On February 22, 2006, the Third Gulf War did reach a turning point of sorts. On that date, terrorists blew up the al-Askari Mosque in Samarra. The destruction of this site, sacred to Shiites, triggered a spasm of what
The New York Times
called “sectarian fury.” Iraq now teetered on the brink of civil war, as “mobs formed across Iraq to chant for revenge.”
Shiites bent on retribution attacked dozens of Sunni mosques and assassinated Sunni imams. The upshot, as Casey noted with considerable understatement, was “a far more complex environment than we had previously dealt with.” As a direct result of the Samarra bombing, he concluded, “the fundamental nature of the conflict had changed from an insurgency against the coalition to a struggle among Iraq’s ethnic and sectarian groups for political and economic power in Iraq”—with coalition forces caught in the middle.
If not already a failed state, Iraq was precariously close to becoming one. By October, according to a classified briefing prepared by CENTCOM’s intelligence directorate, violence was “at an all-time high [and] spreading geographically.” On its color-coded “Index of Civil Conflict,” ranging from green (peace) to scarlet (chaos), CENTCOM rated the situation in Iraq as well into the red portion of the spectrum.
American policymakers had not anticipated this situation, to put it mildly. Yet the spike in sectarian fighting within Iraq had implications extending well beyond the boundaries of that country: Iran was now playing a covert but increasingly prominent role in supporting Shia extremists. To put it another way, a war begun with the expectations of putting the United States in the driver’s seat now found Washington in the back seat. In a turn of events rich with irony, the initiative now redounded to Iran.
Recall that in the First Gulf War of 1980–1988, with Iran and Iraq vying for regional primacy, the United States had tilted in Baghdad’s favor to prevent Tehran from coming out on top. In the Second Gulf War of 1990–1991, the United States had acted to frustrate Saddam Hussein’s own hegemonic aspirations. At the outset of the Third Gulf War, under the guise of advancing President Bush’s Freedom Agenda, the United States had made its own bid for regional hegemony. With U.S. forces unable to make good on Bush’s promise to pacify Iraq and transform it politically, Iran was now emerging as the principal beneficiary of American overreach. The sequence of U.S. interventionism in the Persian Gulf, initiated with an eye toward curbing Iranian power, was now producing precisely the inverse effect.
Back home Bush’s (or Rumsfeld’s) War had become increasingly unpopular and the administration’s “light at the end of the tunnel” assurances less and less persuasive. The off-year elections of November 2006 served as a referendum of sorts on a conflict now approaching its fourth anniversary. Voters intent on punishing Bush handed Democrats control of both houses of Congress. The president himself got the message. Within a day, he dismissed his secretary of defense, a tacit admission that the war had gone awry. The caustic, confident man once known as “Rumstud,” celebrated in his heyday as “a virtual rock star” and “babe magnet,” had long since become a political liability.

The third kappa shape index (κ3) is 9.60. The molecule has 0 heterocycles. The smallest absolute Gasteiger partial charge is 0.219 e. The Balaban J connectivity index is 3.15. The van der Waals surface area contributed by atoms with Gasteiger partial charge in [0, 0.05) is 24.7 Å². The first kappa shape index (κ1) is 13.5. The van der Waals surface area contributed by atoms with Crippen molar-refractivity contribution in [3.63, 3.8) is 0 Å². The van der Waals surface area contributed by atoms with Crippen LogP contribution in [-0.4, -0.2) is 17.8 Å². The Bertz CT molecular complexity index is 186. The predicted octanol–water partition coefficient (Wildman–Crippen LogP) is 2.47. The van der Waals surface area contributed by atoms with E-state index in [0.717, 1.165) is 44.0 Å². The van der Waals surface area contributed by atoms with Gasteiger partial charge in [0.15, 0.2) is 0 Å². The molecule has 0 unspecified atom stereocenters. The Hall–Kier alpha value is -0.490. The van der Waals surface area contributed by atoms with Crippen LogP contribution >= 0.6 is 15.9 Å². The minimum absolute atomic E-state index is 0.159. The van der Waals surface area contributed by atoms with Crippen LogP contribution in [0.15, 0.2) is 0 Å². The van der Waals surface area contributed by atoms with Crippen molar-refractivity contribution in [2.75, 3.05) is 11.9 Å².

Few shed tears over his departure. Rare bipartisan applause greeted Bush’s decision to appoint Robert Gates, a seasoned national security hand, as the next defense secretary.
Yet the election also rendered a judgment on General Casey’s stewardship in Baghdad. Called upon to salvage Bush’s post-9/11 strategy of transforming the Greater Middle East, he had failed. By not winning, he had lost.
Casey’s own days in command were now numbered. In Washington, a plot to oust him, engineered by civilians and retired generals, was gaining steam.
It was a replay of the “Western excursion” that had forced a change in the CENTCOM war plan prior to Operation Desert Storm. In that case, General Schwarzkopf survived by modifying his intentions. In this case, a reluctance to change cost Casey his job. In early January 2007, President Bush made it official, announcing that David Petraeus was to replace him forthwith.
In retrospect, Casey’s failure appears all but foreordained. Certainly, the cards were stacked against him. He had inherited a mess. While Casey had counted on Iraqis coming together to shape their own destiny, the fractured nature of Iraqi society militated against that prospect. Al Qaeda’s appearance on the scene exacerbated that problem. And although provided with considerable resources, Casey never had sufficient boots on the ground to meet mission requirements.
During his tenure in Baghdad, U.S. troop strength in Iraq varied between 127,000 and 160,000. In historical context, these are not large numbers, especially in light of the importance attached to Operation Iraqi Freedom as the main effort of post-9/11 U.S. military strategy. By comparison, while drawing on a substantially smaller population base (and with women largely excluded from military service), the United States had fielded twice as many troops to fight in Korea and three times as many in Vietnam—neither of which had qualified as the main effort during the Cold War.